This post contains spoilers about Atlanta Season Three, Episode One.
Atlanta’s third season begins with a horror story. Two men—one Black, one white—sit out on a boat, murmuring in the dark about the hideous backstory of the water they’re floating on. It’s a surreal cold open that dovetails with the episode’s main story, about a Black boy named Loquareeous who gets kicked out of his home and is fostered by a white lesbian couple who turn out to be abusive killers.
The episode is loosely based on the horrifying true story of the Hart family, reimagining what led up to the fateful March night in 2018 when Jennifer Hart drunkenly drove an SUV carrying her wife, Sarah, and adopted children off a cliff, killing them all. Loquareeous is a likely stand-in for Devonte Hart, the middle son, who went viral in 2014, after he was photographed tearfully hugging a police officer at a rally.
Atlanta is fairly faithful to the real-life events it draws inspiration from, but it takes creative liberties with Loquareeous’s journey. While at school, Loquareeous gets in trouble for dancing on a table when the teacher announces that all the students are getting tickets to see Black Panther 2. The image of him dancing on the table is inspired by a 2018 video that went viral of a young Black boy at Ron Clark Academy, a well-known nonprofit middle school in Atlanta, dancing on a chair after the students really were surprised with tickets to see Black Panther. The school celebrated the moment, posting a video of the student on its official Instagram account.
“We will have a day of cultural classes, African dancers, historical lessons and then we will all go see the film!” the enthusiastic caption reads. “Turn up!!!!”
In Atlanta, Loquareeous’s dancing isn’t celebrated. Instead, he gets sent to the principal’s office, where his mom and grandfather are called in. His mother is furious and his grandfather slaps him in the face three times. As the episode progresses, Loquareeous’s mother gets fed up entirely with her son, kicking him out. That’s how he ends up at the foster house, where he meets three other Black children who are fostered by the couple.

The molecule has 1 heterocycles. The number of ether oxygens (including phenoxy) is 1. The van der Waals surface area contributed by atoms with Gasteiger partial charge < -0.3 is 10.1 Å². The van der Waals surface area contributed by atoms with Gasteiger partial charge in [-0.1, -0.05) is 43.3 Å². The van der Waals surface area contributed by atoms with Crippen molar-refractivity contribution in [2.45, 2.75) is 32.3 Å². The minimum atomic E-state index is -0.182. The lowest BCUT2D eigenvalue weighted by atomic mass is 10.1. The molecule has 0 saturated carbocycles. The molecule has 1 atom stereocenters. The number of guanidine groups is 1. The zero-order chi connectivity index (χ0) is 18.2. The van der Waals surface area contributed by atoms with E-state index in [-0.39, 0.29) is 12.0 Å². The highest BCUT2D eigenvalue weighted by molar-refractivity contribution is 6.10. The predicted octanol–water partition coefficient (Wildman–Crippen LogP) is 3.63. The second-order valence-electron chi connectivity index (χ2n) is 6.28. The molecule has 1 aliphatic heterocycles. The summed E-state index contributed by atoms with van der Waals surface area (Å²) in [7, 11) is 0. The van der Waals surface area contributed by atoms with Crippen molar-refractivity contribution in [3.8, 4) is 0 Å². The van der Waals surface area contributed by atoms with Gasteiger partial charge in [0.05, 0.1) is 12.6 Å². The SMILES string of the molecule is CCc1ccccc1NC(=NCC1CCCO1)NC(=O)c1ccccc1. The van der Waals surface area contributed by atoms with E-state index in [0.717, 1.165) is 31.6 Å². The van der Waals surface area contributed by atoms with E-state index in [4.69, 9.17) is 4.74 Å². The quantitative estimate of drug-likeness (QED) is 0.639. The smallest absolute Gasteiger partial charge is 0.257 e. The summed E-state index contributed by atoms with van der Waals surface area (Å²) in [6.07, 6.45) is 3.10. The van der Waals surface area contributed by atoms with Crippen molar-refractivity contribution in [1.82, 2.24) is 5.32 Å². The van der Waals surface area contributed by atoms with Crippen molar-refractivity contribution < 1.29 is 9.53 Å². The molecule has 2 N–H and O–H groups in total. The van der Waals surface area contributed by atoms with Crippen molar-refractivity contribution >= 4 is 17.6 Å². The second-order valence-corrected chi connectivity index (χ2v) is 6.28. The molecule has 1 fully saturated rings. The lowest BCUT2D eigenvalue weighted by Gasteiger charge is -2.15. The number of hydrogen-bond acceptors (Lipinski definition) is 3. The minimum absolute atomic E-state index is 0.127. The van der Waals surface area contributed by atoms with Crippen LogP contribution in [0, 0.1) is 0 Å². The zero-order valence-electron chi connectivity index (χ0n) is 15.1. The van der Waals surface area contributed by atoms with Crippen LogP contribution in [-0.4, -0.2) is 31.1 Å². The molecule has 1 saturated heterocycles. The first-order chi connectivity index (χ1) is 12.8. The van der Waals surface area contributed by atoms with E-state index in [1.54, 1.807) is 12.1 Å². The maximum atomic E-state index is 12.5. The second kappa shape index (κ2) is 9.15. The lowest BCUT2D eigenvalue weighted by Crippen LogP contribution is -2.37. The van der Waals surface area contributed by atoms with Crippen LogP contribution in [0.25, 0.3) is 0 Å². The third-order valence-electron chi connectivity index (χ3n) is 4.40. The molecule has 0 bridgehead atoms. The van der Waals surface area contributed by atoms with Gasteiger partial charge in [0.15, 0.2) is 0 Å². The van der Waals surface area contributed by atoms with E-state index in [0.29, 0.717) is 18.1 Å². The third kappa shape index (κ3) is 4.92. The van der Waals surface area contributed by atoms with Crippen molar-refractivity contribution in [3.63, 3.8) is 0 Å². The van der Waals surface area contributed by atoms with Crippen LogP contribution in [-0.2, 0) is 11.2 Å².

The house is unsettling from the moment Loquareeous enters it. “It’s stinky here,” he says, receiving only a dismissive response. The women are cold and unfit to be parents, giving the children undercooked food (when they bother feeding them at all), making them work in the garden, and chipping away at their identities; Loquareeous, for example, is dubbed Larry by one of the mothers.
In real life, as The New York Times writes, the Harts were physically abusive to their six adopted children—Markis, 19; Jeremiah, 14; Abigail, 14; Ciera, 12; Hannah, 16; and Devonte, 15, all of whom were Black. At one point, an anonymous person reported the children appeared malnourished. Minnesota Child Welfare said it received six reports of abuse or neglect. (According to The New York Times, over the course of seven years, the Harts lived in Minnesota, Oregon, and Washington.) The children got in trouble over trivial matters (laughing at the dinner table, for instance) and the Harts punished them further by withholding meals. Per the NYT, a neighbor observed that the children weren’t let out of the house very often and appeared “very highly disciplined.” However, child protective services were “unable to determine” if the Hart women were guilty of neglect, the Times notes, and the children were ultimately never removed from the home.